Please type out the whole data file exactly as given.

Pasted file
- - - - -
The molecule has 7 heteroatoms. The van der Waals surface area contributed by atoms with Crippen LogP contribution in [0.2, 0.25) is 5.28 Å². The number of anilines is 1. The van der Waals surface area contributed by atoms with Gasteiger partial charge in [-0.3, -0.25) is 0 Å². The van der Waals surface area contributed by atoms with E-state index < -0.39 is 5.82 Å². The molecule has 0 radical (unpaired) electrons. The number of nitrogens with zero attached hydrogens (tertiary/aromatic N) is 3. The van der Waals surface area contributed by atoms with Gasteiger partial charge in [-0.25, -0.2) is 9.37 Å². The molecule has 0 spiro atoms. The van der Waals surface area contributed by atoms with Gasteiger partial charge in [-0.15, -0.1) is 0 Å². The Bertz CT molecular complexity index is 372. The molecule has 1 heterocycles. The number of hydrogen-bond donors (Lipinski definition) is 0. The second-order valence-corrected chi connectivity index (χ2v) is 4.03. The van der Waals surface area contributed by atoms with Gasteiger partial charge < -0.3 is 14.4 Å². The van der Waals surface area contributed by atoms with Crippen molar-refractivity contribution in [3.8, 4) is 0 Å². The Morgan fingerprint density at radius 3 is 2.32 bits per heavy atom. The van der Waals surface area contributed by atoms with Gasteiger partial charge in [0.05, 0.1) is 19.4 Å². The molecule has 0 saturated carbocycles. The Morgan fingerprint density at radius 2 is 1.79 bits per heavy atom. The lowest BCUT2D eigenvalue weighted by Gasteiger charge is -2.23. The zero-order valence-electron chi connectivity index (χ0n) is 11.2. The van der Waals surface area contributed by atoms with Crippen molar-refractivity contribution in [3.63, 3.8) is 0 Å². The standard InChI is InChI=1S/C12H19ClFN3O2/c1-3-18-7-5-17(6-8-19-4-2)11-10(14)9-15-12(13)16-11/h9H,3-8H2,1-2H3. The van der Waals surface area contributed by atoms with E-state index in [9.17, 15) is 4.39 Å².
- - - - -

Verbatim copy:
The molecule has 7 heteroatoms. The van der Waals surface area contributed by atoms with Crippen LogP contribution in [0.2, 0.25) is 5.28 Å². The number of anilines is 1. The van der Waals surface area contributed by atoms with Gasteiger partial charge in [-0.3, -0.25) is 0 Å². The van der Waals surface area contributed by atoms with E-state index < -0.39 is 5.82 Å². The molecule has 0 radical (unpaired) electrons. The number of nitrogens with zero attached hydrogens (tertiary/aromatic N) is 3. The van der Waals surface area contributed by atoms with Gasteiger partial charge in [-0.25, -0.2) is 9.37 Å². The molecule has 0 spiro atoms. The van der Waals surface area contributed by atoms with Gasteiger partial charge in [-0.15, -0.1) is 0 Å². The Bertz CT molecular complexity index is 372. The molecule has 1 heterocycles. The number of hydrogen-bond donors (Lipinski definition) is 0. The second-order valence-corrected chi connectivity index (χ2v) is 4.03. The van der Waals surface area contributed by atoms with Gasteiger partial charge < -0.3 is 14.4 Å². The van der Waals surface area contributed by atoms with Crippen molar-refractivity contribution in [3.8, 4) is 0 Å². The Morgan fingerprint density at radius 3 is 2.32 bits per heavy atom. The van der Waals surface area contributed by atoms with Gasteiger partial charge in [0.05, 0.1) is 19.4 Å². The molecule has 0 saturated carbocycles. The Morgan fingerprint density at radius 2 is 1.79 bits per heavy atom. The lowest BCUT2D eigenvalue weighted by Gasteiger charge is -2.23. The zero-order valence-electron chi connectivity index (χ0n) is 11.2. The van der Waals surface area contributed by atoms with Crippen molar-refractivity contribution in [3.63, 3.8) is 0 Å². The standard InChI is InChI=1S/C12H19ClFN3O2/c1-3-18-7-5-17(6-8-19-4-2)11-10(14)9-15-12(13)16-11/h9H,3-8H2,1-2H3. The van der Waals surface area contributed by atoms with E-state index in [9.17, 15) is 4.39 Å².